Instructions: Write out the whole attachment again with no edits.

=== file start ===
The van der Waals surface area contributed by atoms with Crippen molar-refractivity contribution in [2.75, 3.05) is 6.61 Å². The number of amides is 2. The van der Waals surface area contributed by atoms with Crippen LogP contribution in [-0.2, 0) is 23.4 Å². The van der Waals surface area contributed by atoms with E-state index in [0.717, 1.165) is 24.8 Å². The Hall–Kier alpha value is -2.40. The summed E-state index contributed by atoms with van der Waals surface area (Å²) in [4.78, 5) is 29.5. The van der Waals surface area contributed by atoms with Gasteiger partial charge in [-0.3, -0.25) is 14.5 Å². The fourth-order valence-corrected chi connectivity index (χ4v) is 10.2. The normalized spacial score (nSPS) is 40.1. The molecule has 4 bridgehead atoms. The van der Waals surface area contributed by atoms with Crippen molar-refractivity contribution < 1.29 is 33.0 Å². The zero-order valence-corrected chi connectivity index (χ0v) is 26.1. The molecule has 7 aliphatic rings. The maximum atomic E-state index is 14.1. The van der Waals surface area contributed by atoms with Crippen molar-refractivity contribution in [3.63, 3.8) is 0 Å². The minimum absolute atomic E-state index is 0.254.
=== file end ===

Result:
The van der Waals surface area contributed by atoms with Crippen molar-refractivity contribution in [2.75, 3.05) is 6.61 Å². The number of amides is 2. The van der Waals surface area contributed by atoms with Crippen LogP contribution in [-0.2, 0) is 23.4 Å². The van der Waals surface area contributed by atoms with E-state index in [0.717, 1.165) is 24.8 Å². The Hall–Kier alpha value is -2.40. The summed E-state index contributed by atoms with van der Waals surface area (Å²) in [4.78, 5) is 29.5. The van der Waals surface area contributed by atoms with Gasteiger partial charge in [-0.3, -0.25) is 14.5 Å². The fourth-order valence-corrected chi connectivity index (χ4v) is 10.2. The normalized spacial score (nSPS) is 40.1. The molecule has 4 bridgehead atoms. The van der Waals surface area contributed by atoms with Crippen molar-refractivity contribution < 1.29 is 33.0 Å². The zero-order valence-corrected chi connectivity index (χ0v) is 26.1. The molecule has 7 aliphatic rings. The maximum atomic E-state index is 14.1. The van der Waals surface area contributed by atoms with Crippen molar-refractivity contribution in [3.63, 3.8) is 0 Å². The minimum absolute atomic E-state index is 0.254.